Within a Solidity function, is the transaction hash available as a global variable from within the contract? I would have thought it would be something like tx.hash in the same way you can do tx.origin etc.

My thinking is that the transaction hash will not be available until the contract has been mined. Is this correct?


1 Answer 1


Here you have all the global variables in Solidity:

Global Variables

  • block.coinbase (address): current block miner’s address
  • block.difficulty (uint): current block difficulty
  • block.gaslimit (uint): current block gaslimit
  • block.number (uint): current block number
  • block.blockhash (function(uint) returns (bytes32)): hash of the given block - only works for 256 most recent blocks
  • block.timestamp (uint): current block timestamp
  • msg.data (bytes): complete calldata
  • msg.gas (uint): remaining gas
  • msg.sender (address): sender of the message (current call)
  • msg.value (uint): number of wei sent with the message
  • now (uint): current block timestamp (alias for block.timestamp)
  • tx.gasprice (uint): gas price of the transaction
  • tx.origin (address): sender of the transaction (full call chain)
  • keccak256(...) returns (bytes32): compute the KECCAK256 hash of the (tightly packed) arguments
  • sha256(...) returns (bytes32): compute the SHA256 hash of the (tightly packed) arguments
  • ripemd160(...) returns (bytes20): compute RIPEMD of 256 the (tightly packed) arguments
  • ecrecover(bytes32, uint8, bytes32, bytes32) returns (address): recover public key from elliptic curve signature
  • addmod(uint x, uint y, uint k) returns (uint): compute (x + y) % k where the addition is performed with arbitrary precision and does not wrap around at 2**256.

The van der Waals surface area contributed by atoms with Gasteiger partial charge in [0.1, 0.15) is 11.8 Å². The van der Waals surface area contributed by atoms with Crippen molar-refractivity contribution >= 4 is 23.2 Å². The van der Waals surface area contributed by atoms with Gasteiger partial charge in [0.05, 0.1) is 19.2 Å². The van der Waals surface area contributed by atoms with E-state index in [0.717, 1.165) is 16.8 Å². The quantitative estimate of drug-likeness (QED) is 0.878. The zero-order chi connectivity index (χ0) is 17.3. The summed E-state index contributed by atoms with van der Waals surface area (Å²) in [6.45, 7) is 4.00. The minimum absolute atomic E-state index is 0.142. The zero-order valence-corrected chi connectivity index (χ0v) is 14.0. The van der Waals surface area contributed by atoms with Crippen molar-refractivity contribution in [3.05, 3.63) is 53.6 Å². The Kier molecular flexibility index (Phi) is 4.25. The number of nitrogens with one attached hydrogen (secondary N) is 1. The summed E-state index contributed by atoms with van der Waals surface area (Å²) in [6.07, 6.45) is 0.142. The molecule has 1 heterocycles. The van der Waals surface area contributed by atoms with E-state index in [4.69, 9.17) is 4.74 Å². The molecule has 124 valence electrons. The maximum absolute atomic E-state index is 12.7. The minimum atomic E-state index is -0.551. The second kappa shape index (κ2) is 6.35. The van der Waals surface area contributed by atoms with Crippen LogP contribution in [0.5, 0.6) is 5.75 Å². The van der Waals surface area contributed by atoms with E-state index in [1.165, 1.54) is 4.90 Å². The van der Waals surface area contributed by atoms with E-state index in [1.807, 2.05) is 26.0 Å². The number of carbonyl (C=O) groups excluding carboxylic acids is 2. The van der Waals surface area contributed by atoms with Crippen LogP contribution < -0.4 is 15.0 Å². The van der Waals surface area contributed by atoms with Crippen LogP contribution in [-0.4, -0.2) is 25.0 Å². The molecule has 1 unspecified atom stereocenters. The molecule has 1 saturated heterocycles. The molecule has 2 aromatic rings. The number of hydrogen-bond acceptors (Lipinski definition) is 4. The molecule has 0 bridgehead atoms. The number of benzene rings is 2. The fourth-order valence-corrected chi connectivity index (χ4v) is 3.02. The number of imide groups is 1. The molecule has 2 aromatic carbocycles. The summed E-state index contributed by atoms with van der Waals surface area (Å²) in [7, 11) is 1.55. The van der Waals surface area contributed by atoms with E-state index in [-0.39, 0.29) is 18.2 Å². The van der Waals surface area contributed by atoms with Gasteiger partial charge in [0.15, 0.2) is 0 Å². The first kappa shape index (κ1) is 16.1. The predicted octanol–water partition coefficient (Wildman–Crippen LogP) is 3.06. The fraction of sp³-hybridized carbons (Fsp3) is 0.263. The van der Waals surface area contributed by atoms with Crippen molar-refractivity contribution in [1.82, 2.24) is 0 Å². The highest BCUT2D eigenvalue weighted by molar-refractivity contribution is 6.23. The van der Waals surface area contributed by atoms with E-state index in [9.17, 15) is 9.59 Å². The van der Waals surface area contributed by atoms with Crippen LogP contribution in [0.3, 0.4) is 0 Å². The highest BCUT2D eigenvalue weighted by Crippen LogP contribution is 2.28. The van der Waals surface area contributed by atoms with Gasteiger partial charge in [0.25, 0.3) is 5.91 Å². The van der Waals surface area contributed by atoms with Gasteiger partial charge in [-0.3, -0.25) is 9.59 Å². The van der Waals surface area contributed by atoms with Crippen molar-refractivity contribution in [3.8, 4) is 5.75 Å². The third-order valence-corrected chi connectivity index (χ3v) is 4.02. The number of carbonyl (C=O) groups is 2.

• mulmod(uint x, uint y, uint k) returns (uint): compute (x * y) % k where the multiplication is performed with arbitrary precision and does not wrap around at 2**256.
  • this (current contract’s type): the current contract, explicitly convertible to address
  • super: the contract one level higher in the inheritance hierarchy
  • selfdestruct(address): destroy the current contract, sending its funds to the given address
  • <address>.balance: balance of the address in Wei
  • <address>.send(uint256) returns (bool): send given amount of Wei to address, returns false on failure.

As you say, as the transaction is not mined you can't find here the tx.hash.

  • 5
    It's the same reason you can't do block.hash(block.number), since the blockhash depends on the result of the contract execution, so it's a circular reference. Commented Apr 5, 2016 at 17:34
  • 8
    Actually, the transaction hash only depends on the data of the transaction (example: 0xabc sends 0xcde 10 Ether with nonce n, gas g...), not its execution.
    – eth
    Commented Jul 26, 2016 at 11:46
  • 32
    The TxHash is known indeed before the block is mined. It is the first info the caller get in the callback. So why cannot it be available in the EVM. This would be nice. Commented Feb 20, 2017 at 6:00
  • 2
    @AlirezaZojaji this might be a misunderstanding. The tx hash is the value calculated with only the input of the transaction and is calculated before it reaches the EVM since it is returned to the caller (the program outside making the transaction) so it can check the transaction state. The question is "would it be possible / interesting to bring that tx hash as a constant in the solidity language?" like you have the current tx.origin. A tx.hash for instance. Commented Jul 8, 2020 at 15:10
  • 3
    The transaction hash does not depend on the mining process. The transaction (along with its hash) exists in the mempool before the block is mined.
    – Orestis P.
    Commented Oct 7, 2021 at 16:10

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